8 Important Computer Components for Recording Audio in 2020
You are ready to share your original ideas with the world, and you want to do so by recording a podcast. Hell yeah! But first let's talk about the heart of the technical side of the operation. The computer you decide to purchase for your podcasting is extremely important. It will be the first line of defense when combating potential audio problems; additionally, it will be the hub of all archives and other file organization. Your computer will also be the centerpiece of future upgrades. So it only makes sense that we talk for a while about how to choose a computer, including the following considerations:
1. Processor Quantity
2. Processor Speed
3. RAM total
4. RAM speed
5. USB or Firewire I/O (inputs/outputs)
6. Hard Drive Speed
7. Hard Drive Volume
8. Operating System
Since we are specifically talking about the computing environment for podcasts, we will keep our discussion relevant to a computer that is essential for recording audio, potentially editing and mixing audio, and audio file archiving. Yes, you can surf the web, word process, and even send e-mail. All those functions should be strictly limited to podcasting--because this computer will be our podcast machine. Let's get into it.
Processor quantity of the computer will determine how many calculations the computer can execute from all the applications that are open during use. Some CPU-intensive audio software programs can really put a strain on the processors, potentially causing freezes and other software issues. In fact, as audio software becomes more and more advanced, with more and more features, the software packages are becoming larger and more CPU intensive. The very last thing we want to have is a situation where the computer cannot handle the demands of recording audio. To help us avoid any of these problems, we can aim for a computer with 2 or 4 cores. If you can find a good deal on a computer from the list with more cores than this; by all means, go for it and make the purchase. Several brains should be enough to handle all the audio software, all the post-production software, and any other creative software that you may choose to integrate into your podcast or voice talent projects. If you are ambitious, you can even upgrade the cores to faster cores, in some of the computer models. Information concerning these types of upgrades can be found on YouTube.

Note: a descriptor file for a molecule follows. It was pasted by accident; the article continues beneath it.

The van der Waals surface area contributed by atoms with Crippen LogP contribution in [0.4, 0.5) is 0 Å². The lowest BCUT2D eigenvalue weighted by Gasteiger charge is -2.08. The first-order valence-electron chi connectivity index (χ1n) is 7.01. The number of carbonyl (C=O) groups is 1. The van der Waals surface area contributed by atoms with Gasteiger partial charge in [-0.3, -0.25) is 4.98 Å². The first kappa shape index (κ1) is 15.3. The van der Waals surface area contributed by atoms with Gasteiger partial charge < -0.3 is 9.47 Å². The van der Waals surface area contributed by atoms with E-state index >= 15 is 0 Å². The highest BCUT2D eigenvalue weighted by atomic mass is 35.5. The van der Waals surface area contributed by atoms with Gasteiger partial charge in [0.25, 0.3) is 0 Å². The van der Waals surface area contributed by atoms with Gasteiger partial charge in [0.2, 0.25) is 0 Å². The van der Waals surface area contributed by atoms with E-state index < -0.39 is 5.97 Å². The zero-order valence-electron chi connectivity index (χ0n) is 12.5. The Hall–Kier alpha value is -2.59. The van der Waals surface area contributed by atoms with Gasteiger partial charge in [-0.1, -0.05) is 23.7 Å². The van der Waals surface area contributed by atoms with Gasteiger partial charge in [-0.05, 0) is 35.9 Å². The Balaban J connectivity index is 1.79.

Processor speeds, or core speeds, are measured in gigahertz (GHz). Many years ago, in the early days of computing, processor speeds were measured in MHz, or megahertz. In 2020, there is no real reason why we should be considering a computer with processor speeds in the MHz. These days, any processor at or above 2GHz is a good start. Remember that you will more than likely purchase a computer with more than one processor, so you may have a machine with, for example, two or four 2GHz processors. If we follow protocol and only use the machine for audio recording, and other functions related to audio recording, that means we have multiple cores to assist us in the recording projects. (Note, if you are planning to record visual data along with the audio data, you will have to check the processor specifications of the software you are planning to use.) I think a good place to start is around 2GHz, but later I will make an argument for why more cores is better than the individual speeds of the cores.